Houston, TX – Senator Paul Bettencourt (R-Houston), along with Senators Birdwell (R-Waco), Buckingham (R-Lakeway), Campbell (R-New Braunfels), Creighton (R-Conroe), Hall (R-Edgewood), Hughes (R-Mineola), Kolkhorst (R-Brenham), Nelson (R- Flower Mound), Paxton (R-McKinney), Perry (R Lubbock), Schwertner (R-Georgetown), Springer (R-Muenster), and Taylor (R-Friendswood) filed an Amicus Brief with the Court of Criminal Appeals of Texas arguing that they should grant a rehearing of case Stephens v. State and Ex Parte Stephens. After their previous ruling, the Office of the Attorney General no longer has the authority to independently prosecute criminal cases in trial courts. Attorney General Paxton has filed a motion for the Court of Criminal Appeals to rehear the case.
“This is an important legal case to be considered for a rehearing by the Court of Criminal Appeals,” said Senator Bettencourt. “The fact that fourteen Texas Senators signed the amicus brief puts a real point on it,” he added.
The case stems from the Attorney General’s Office prosecuting Sherriff Zena Collins Stephens once the FBI was informed of information “regarding potential campaign-finance violations,” according to the court filing. The information was relayed to the Texas Rangers. Their investigation came to the conclusion that Stephens received individual cash campaign contributions in excess of $100. As a result, the Attorney General’s Office prosecuted Stephens by charging her on three counts, two counts of unlawfully making or accepting a contribution and one count of tampering with a government record. In April of 2018, she was indicted on all three counts. The case has been appealed. The latest result was the Texas Court of Criminal Appeals reversing the appellate court’s decision and, in doing so, the Attorney General of Texas cannot prosecute criminal cases independently in the state of Texas.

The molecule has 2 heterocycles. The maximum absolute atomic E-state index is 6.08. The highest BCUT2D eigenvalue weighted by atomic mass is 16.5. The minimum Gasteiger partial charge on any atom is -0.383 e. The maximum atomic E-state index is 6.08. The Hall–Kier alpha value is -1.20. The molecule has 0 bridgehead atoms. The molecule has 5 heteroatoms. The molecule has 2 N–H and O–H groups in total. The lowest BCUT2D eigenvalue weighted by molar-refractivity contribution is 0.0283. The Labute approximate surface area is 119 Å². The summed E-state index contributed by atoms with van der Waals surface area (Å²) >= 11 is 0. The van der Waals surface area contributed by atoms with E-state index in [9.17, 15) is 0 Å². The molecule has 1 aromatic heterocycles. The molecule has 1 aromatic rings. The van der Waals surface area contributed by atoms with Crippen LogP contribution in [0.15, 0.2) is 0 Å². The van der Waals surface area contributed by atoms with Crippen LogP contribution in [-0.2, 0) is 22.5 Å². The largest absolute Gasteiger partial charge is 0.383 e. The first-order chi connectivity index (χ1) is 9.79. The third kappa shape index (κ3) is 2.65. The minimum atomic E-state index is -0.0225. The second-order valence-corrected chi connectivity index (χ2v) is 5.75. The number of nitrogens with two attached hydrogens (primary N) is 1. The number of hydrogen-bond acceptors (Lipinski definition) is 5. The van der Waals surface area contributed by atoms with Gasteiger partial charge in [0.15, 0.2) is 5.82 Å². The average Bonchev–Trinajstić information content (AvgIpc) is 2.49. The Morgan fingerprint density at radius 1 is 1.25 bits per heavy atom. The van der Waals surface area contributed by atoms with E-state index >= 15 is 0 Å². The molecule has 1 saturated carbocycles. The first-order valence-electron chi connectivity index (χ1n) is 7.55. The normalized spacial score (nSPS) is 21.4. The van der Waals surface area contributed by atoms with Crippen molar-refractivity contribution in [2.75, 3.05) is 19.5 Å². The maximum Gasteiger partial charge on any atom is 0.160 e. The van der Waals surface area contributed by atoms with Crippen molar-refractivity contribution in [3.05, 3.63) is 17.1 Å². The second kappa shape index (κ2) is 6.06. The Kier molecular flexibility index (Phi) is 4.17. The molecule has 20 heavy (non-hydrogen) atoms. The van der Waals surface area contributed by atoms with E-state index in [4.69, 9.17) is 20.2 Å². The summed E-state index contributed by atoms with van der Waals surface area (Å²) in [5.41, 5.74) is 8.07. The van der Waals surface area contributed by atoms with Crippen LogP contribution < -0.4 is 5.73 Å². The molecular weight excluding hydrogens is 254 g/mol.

“The amicus makes three points. First, there is no issue of separation of powers between the Attorney General and district attorneys. Second, not allowing the Attorney General to prosecute these cases dilutes our legislative authority. Third, the Texas Constitution requires the Legislature to write laws that detect and punish voter fraud,” he added.
As the Texas Attorney General has had the authority to prosecute certain election law violations for 70 years, the Senators ask for a rehearing of the case. If the court does not reconsider its opinion in Stephens v. State and Ex Parte Stephens, election integrity cases will be left exclusively to being prosecuted by local county and district attorneys.
“Most Texans don’t realize the Court of Criminal Appeals is at the same level as the Texas Supreme Court, thus it’s solely up to the Court of Criminal Appeals to reconsider this case,” concluded Senator Bettencourt.